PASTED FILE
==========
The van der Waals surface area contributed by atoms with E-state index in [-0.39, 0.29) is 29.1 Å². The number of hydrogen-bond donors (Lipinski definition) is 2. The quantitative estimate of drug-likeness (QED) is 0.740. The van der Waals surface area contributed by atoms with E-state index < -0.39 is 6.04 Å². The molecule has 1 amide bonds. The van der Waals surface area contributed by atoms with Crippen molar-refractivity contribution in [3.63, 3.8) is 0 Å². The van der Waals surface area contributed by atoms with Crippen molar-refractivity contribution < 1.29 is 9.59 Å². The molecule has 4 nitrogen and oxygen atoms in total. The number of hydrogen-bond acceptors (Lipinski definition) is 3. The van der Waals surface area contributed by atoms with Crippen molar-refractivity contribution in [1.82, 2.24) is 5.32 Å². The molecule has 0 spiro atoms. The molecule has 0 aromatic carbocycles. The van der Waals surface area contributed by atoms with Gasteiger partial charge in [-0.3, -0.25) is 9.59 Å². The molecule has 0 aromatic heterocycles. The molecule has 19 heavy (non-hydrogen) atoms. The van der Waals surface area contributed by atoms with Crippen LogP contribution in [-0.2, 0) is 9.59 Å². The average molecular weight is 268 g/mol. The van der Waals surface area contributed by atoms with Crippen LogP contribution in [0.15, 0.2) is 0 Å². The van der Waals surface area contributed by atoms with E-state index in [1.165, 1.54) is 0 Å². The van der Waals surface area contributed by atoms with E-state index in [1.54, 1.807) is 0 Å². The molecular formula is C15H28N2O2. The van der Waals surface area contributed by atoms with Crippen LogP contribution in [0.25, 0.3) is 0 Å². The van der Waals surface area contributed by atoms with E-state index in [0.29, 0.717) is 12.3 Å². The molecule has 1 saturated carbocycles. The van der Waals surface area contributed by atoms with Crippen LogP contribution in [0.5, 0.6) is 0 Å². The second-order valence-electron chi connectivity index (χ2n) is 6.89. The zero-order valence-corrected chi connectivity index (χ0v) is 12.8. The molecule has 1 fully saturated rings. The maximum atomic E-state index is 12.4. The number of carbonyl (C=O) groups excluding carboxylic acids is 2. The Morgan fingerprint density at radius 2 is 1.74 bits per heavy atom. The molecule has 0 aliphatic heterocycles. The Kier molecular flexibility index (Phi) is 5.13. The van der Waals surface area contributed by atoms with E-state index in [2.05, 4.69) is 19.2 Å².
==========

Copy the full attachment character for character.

The van der Waals surface area contributed by atoms with E-state index in [-0.39, 0.29) is 29.1 Å². The number of hydrogen-bond donors (Lipinski definition) is 2. The quantitative estimate of drug-likeness (QED) is 0.740. The van der Waals surface area contributed by atoms with E-state index < -0.39 is 6.04 Å². The molecule has 1 amide bonds. The van der Waals surface area contributed by atoms with Crippen molar-refractivity contribution in [3.63, 3.8) is 0 Å². The van der Waals surface area contributed by atoms with Crippen molar-refractivity contribution < 1.29 is 9.59 Å². The molecule has 4 nitrogen and oxygen atoms in total. The number of hydrogen-bond acceptors (Lipinski definition) is 3. The van der Waals surface area contributed by atoms with Crippen molar-refractivity contribution in [1.82, 2.24) is 5.32 Å². The molecule has 0 spiro atoms. The molecule has 0 aromatic carbocycles. The van der Waals surface area contributed by atoms with Gasteiger partial charge in [-0.3, -0.25) is 9.59 Å². The molecule has 0 aromatic heterocycles. The molecule has 19 heavy (non-hydrogen) atoms. The van der Waals surface area contributed by atoms with Crippen LogP contribution in [-0.2, 0) is 9.59 Å². The average molecular weight is 268 g/mol. The van der Waals surface area contributed by atoms with Crippen LogP contribution in [0.15, 0.2) is 0 Å². The van der Waals surface area contributed by atoms with E-state index in [1.165, 1.54) is 0 Å². The van der Waals surface area contributed by atoms with E-state index in [1.54, 1.807) is 0 Å². The molecular formula is C15H28N2O2. The van der Waals surface area contributed by atoms with Crippen LogP contribution in [0.25, 0.3) is 0 Å². The van der Waals surface area contributed by atoms with E-state index in [0.29, 0.717) is 12.3 Å². The molecule has 1 saturated carbocycles. The van der Waals surface area contributed by atoms with Crippen LogP contribution in [0.5, 0.6) is 0 Å². The second-order valence-electron chi connectivity index (χ2n) is 6.89. The zero-order valence-corrected chi connectivity index (χ0v) is 12.8. The molecule has 1 fully saturated rings. The maximum atomic E-state index is 12.4. The number of carbonyl (C=O) groups excluding carboxylic acids is 2. The Morgan fingerprint density at radius 2 is 1.74 bits per heavy atom. The molecule has 0 aliphatic heterocycles. The Kier molecular flexibility index (Phi) is 5.13. The van der Waals surface area contributed by atoms with E-state index in [2.05, 4.69) is 19.2 Å².